We stumbled upon Grace Vanderwall text videosand we liked their style. In such videos, her handwritten text is often used, so we wondered: can we create a video with handwritten text, but at the same time embed it in AR? What if the song itself writes itself in parallel with singing around the viewer - but not with images, but with graceful, soaring, similar to three-dimensional lines?

We instantly fell in love with this concept and decided to try to implement it.

Getting Points

To begin with, I analyzed the data that we will need to simulate the effect of writing text by hand.

We didn’t just want to place the images with the text in the scene - we needed the text to give physical sensations when the viewer can walk around him and watch him. If we simply placed 2D images in 3D space, when viewed from the side, they would disappear.

Top left and right: PNG image in a Unity scene. It looks normal until you start moving around it. If you look at it from the side, it practically disappears. Also, if you get closer to it, it may seem pixelated.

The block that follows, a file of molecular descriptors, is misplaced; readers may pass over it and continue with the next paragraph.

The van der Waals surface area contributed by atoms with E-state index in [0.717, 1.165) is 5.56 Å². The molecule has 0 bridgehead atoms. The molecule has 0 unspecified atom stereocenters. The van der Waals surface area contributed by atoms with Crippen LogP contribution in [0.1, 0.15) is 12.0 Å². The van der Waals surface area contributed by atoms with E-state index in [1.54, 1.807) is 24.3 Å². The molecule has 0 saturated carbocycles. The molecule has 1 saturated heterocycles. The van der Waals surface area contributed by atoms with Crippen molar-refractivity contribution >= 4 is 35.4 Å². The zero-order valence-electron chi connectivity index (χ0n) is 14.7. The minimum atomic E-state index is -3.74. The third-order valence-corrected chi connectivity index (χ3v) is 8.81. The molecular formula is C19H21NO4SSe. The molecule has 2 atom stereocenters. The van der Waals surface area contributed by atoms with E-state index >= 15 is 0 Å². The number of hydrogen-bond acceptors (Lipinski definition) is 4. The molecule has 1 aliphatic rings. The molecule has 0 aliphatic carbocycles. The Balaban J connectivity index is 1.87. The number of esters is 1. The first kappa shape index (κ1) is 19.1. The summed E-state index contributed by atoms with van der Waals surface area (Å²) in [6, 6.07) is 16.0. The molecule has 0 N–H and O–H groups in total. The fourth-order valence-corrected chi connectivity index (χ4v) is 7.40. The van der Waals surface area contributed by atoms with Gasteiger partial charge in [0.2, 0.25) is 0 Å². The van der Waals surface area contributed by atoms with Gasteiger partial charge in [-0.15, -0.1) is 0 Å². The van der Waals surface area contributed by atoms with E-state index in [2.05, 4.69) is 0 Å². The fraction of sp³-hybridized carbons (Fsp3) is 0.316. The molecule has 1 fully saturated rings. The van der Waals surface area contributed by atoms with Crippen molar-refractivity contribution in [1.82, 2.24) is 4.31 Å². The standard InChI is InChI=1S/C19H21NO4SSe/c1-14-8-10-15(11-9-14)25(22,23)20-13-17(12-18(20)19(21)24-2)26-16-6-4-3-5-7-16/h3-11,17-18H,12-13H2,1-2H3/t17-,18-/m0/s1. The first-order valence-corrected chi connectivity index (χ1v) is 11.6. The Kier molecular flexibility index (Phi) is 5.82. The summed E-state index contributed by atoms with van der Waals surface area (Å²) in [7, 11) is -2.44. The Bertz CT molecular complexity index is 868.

Left and bottom right: 3D point data used to draw a line in space. Seen from the side, they retain a sense of volume. We can go around and pass through them, and they will still appear to be a 3D object.

So, no images: I will have to split the handwritten image into point data that can be used to draw lines.

To make it all look like handwritten text, I also need to know in which order the points were drawn. When writing, the lines come back and cross each other, so the points on the left do not have to appear earlier than the points on the right. But how to get this ordered data? We cannot extract them from the pixel image: of course, we can get the values ​​of the colors of the pixels in the array (x, y), but this will not tell us anything about which point should be painted first.